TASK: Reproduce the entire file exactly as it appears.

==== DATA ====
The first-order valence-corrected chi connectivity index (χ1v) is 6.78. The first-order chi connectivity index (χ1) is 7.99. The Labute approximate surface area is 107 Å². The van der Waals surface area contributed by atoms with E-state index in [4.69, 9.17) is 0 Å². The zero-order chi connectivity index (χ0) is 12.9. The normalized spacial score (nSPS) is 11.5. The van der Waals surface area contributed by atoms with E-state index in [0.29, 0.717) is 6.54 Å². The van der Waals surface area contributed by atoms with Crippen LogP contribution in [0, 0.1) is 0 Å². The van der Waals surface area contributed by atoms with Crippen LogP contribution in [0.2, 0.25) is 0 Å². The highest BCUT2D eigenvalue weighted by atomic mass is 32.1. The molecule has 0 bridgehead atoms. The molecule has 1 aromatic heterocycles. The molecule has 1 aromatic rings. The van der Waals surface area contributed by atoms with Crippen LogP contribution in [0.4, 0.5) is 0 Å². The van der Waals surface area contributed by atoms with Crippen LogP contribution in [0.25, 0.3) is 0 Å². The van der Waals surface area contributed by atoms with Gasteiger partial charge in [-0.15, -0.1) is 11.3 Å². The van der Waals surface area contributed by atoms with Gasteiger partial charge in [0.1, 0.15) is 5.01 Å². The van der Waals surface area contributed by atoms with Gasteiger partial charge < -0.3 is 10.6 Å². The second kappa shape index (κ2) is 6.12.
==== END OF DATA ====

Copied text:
The first-order valence-corrected chi connectivity index (χ1v) is 6.78. The first-order chi connectivity index (χ1) is 7.99. The Labute approximate surface area is 107 Å². The van der Waals surface area contributed by atoms with E-state index in [4.69, 9.17) is 0 Å². The zero-order chi connectivity index (χ0) is 12.9. The normalized spacial score (nSPS) is 11.5. The van der Waals surface area contributed by atoms with E-state index in [0.29, 0.717) is 6.54 Å². The van der Waals surface area contributed by atoms with Crippen LogP contribution in [0, 0.1) is 0 Å². The van der Waals surface area contributed by atoms with Crippen LogP contribution in [0.2, 0.25) is 0 Å². The highest BCUT2D eigenvalue weighted by atomic mass is 32.1. The molecule has 0 bridgehead atoms. The molecule has 1 aromatic heterocycles. The molecule has 1 aromatic rings. The van der Waals surface area contributed by atoms with Crippen LogP contribution in [0.4, 0.5) is 0 Å². The van der Waals surface area contributed by atoms with Crippen LogP contribution in [0.25, 0.3) is 0 Å². The van der Waals surface area contributed by atoms with Gasteiger partial charge in [-0.15, -0.1) is 11.3 Å². The van der Waals surface area contributed by atoms with Gasteiger partial charge in [0.1, 0.15) is 5.01 Å². The van der Waals surface area contributed by atoms with Gasteiger partial charge < -0.3 is 10.6 Å². The second kappa shape index (κ2) is 6.12.